Kenyans may soon run the risk of going hungry for lack of cooking gas after new regulations on the sale of cooking gas come into force

  • The Liquefied Petroleum (LPG) Gas regulations that came into force two days ago outline tough requirements for cooking gas traders.
  • The new regulations were passed by parliament in June last year with implementation starting on the 1st of January 2020. 
  • Already Kenyans are restricted from exchanging their empty gas cylinders with a different brand.

Just days after new year celebrations marked with plenty of food and drinks, Kenyans may soon run the risk of going hungry for lack of cooking gas after the new regulations on the sale of cooking gas came into force.

The Liquefied Petroleum (LPG) Gas regulations that came into force two days ago outline tough requirements for cooking gas traders, prompting mass closure by retailers.

“A person who wishes to undertake liquefied petroleum gas business shall make an application for a licence to the Authority or its licensing agents in the prescribed manner…” reads one of the requirements.

Coming in the month of January when the demand for the commodity is high, many Kenyans may soon find empty shops and nowhere to buy affordable cooking gas.

“There are about ten letters that the regulator is asking from us and with the pressure from them requiring the letters is not something easy. This already is causing problems to some of us and the process requires much time.” Paul Kiragu, a cooking gas dealer in Baba Dogo in Nairobi told Metropol TV.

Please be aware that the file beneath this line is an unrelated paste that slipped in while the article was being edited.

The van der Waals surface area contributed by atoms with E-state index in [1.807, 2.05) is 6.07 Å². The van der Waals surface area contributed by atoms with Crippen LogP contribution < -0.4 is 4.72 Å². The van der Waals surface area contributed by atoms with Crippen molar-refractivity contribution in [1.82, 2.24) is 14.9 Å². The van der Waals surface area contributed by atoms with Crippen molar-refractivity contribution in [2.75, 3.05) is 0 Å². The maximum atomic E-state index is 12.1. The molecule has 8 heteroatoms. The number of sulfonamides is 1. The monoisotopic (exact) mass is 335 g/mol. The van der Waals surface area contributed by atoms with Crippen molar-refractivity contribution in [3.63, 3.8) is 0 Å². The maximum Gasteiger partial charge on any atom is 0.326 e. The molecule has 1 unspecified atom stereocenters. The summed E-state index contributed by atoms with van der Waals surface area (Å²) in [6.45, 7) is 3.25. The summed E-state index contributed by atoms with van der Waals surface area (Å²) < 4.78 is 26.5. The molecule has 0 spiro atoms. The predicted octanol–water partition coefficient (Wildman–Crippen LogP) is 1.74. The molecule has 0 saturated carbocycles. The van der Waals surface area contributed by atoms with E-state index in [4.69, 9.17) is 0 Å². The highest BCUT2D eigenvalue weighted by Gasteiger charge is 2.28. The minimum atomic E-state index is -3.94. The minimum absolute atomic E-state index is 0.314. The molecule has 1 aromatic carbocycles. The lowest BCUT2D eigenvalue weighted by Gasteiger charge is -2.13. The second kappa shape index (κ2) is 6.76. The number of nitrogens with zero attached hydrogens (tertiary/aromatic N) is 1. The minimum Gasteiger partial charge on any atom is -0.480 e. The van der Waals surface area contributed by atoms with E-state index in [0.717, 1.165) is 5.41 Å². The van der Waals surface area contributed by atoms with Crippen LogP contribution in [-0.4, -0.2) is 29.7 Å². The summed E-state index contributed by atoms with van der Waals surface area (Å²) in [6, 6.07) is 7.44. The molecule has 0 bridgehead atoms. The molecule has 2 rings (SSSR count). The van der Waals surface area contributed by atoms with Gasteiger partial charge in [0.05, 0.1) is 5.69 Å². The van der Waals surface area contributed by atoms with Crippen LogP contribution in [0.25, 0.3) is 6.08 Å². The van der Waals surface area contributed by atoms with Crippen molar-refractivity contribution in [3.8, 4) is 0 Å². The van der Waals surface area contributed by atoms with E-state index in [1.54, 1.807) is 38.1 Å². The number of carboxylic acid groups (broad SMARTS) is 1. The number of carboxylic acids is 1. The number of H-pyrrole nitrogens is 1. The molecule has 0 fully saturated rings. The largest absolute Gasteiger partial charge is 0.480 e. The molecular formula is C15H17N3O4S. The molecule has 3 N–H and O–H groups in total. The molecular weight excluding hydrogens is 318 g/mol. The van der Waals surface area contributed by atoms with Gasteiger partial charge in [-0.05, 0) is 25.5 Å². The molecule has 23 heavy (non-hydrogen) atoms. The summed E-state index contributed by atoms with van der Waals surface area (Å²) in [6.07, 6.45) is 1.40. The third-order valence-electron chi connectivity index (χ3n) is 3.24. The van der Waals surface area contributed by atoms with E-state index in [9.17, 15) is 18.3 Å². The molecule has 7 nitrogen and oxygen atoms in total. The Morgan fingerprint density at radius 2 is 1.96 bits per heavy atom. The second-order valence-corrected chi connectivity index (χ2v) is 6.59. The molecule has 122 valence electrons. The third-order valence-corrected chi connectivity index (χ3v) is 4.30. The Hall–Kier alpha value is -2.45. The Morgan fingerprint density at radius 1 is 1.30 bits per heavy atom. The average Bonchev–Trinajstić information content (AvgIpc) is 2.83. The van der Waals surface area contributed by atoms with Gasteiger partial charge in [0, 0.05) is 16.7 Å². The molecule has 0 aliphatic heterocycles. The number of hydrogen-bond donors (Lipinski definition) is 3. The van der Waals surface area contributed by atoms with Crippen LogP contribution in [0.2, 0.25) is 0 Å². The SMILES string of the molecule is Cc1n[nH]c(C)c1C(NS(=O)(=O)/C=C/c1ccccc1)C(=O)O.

Last year in the month of August, the Energy and Petroleum Regulatory Authority (EPRA) published new regulations in local dailies stating that all LPG cylinders retailers including shops and supermarket outlets, wholesalers and transporters are required to acquire a licence from the authority for each business location and shall be specific to the authorised cylinder brands only.

The new regulations were passed by parliament in June last year with implementation starting on the 1st of January 2020.

Among the new regulations by the energy regulator is that Liquefied Petroleum Gas cylinder traders must have permission from brand owners failure to which they will be fined Sh10 million ($100,000) or more, a term of imprisonment of five years of more or risks the withdrawal of their operating license.

Already Kenyans are restricted from exchanging their empty gas cylinders with a different brand.

EPRA says the regulations aim to curb unauthorized LPG cylinder filling and enhance consumer safety.

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